Well, good thing TV Guide is a refereed journal!

Having filled out the complaint form over at Focus on the Dysfunctional Family, it was with great trepidation that we clicked on the submit button. Once. Twice. And then we ended up here:


Well we knew our complaint couldn’t be as serious as all those other issues, so we immediately clicked on What are the long-term consequences of violent and sexual television programming? It’s a good thing we did:

One of the most conclusive studies was conducted by Dr. Leonard D. Aaron. He examined a group of children at age 8 and then again at 19 and finally at 30. Children in the United States, Australia, Finland, Israel and Poland were studied. The outcome was the same; the more frequently the participants watched violent television at age 8, the more likely they were to be convicted of crimes by age 30, and the more aggressive was their behavior when drinking. (34)

We were a bit skeptical but then we checked out the footnote:

(34) TV Guide, 22-28 August 1992

And given that when it comes to such research TV Guide is the penultimate reference (right after the New England Journal of Entertainment Weekly,) we knew we needed no additional proof.

Then again, Focus on the Spelling’s point would have likely been more convincing if they had actually managed to spell the name of their source correctly: it’s Leonard Eron.


Comments: 8

Pastor Tobin Maker

Mussolini was notorious for his love of first-person-shooter Playstation 2 games. ‘Nuff said.


You’re just trying to discredit Focus on the Family because Rev. Dobson has video of you, SpongeBob SquarePants, and Barney engaged in hot man-on-sponge-on-dinosaur action.


I remember learning about studies involving children vs television voilence in university. The prof was very clear that a connection has NEVER been found.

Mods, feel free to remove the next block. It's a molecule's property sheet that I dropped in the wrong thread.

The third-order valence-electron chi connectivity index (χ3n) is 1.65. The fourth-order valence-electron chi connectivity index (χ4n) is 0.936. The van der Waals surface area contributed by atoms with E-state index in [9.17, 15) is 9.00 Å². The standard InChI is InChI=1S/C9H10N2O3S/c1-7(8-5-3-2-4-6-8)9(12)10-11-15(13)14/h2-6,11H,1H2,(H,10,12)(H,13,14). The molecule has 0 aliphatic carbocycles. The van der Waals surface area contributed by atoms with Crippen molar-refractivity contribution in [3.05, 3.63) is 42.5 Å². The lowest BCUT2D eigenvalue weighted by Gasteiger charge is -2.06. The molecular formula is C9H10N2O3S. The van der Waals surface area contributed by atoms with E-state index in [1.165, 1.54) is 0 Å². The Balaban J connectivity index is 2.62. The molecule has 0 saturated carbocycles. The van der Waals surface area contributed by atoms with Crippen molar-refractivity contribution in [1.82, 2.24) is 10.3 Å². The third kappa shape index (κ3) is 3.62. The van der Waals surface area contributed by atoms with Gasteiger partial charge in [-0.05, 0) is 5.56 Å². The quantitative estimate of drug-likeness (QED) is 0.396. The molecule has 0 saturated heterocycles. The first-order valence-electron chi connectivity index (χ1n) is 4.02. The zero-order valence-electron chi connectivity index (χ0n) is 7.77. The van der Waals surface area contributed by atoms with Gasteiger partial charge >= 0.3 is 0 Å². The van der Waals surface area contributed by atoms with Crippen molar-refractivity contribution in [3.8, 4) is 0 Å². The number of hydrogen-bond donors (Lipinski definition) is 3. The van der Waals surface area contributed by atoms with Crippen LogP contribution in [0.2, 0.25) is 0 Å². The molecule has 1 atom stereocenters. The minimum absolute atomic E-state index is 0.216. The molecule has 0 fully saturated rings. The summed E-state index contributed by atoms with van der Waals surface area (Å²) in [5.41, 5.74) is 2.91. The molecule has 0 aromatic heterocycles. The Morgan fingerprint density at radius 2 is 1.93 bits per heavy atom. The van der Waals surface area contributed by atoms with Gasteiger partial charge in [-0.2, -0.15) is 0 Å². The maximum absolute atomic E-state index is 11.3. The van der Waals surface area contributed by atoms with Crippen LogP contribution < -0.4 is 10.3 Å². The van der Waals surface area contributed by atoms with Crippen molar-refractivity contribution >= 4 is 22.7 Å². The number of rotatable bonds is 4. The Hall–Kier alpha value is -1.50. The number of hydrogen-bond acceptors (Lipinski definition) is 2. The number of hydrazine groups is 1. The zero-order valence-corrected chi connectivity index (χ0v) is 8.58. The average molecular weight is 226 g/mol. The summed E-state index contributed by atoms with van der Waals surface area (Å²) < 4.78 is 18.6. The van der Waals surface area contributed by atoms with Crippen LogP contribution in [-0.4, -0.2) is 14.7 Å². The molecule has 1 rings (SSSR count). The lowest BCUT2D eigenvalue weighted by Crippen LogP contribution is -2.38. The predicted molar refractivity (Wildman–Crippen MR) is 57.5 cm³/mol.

He even discussed a study that sounds very much like the study quoted here. I may be wrong, but the actual conclusion of the study was that kids who already showed signs of violent behavious (ie bullying, aggressions, etc) were the ones more likely to be violent at age 30 after being exposed to violent television. The “normal”
kids, or those who were not violent before, were NOT more violent after watching violence on television, and in some cases seemed LESS so at age 30.

So there is also a good chance that they are misreading the study (or TV Guide is). Another study which gets misinterpreted had kids watching TV violence and then beating on one of those “Bop-it” inflatable dolls. This was originally taken to say “tv makes kids voilent”. What people eventually realized is the whole point of a Bop-it doll is to get hit and therefore kids hitting it had little to do with the TV and more to do with the purpose the toy was meant for.


Ahem, “Correlation is not causation.”

And all in unison, all my old college professors pat themselves on the back.


Hemlock’s point is important; what else is going on in the lives of children who watch violent TV? Are they unsupervised much of the time? Do they live in violent, dangerous surroundings? Who in their lives is modeling adult behavior, and what does that behavior look like? I don’t think it’s good for kids to watch violence, but I think there’s a lot more to the picture than that one factor.

S-N — What were you complaining about to Unfocused on the Fambly?


I don’t think it’s good for kids to watch violence, but I think there’s a lot more to the picture than that one factor.

Yeah! Like sex. My kids don’t need to know anything about that. When the time comes, I’ve taught them to undergo spontaneous fission.


S-N — What were you complaining about to Unfocused on the Fambly?

Their story about the whole German women forced into prostitution to keep their unemployment benefits crap.


(comments are closed)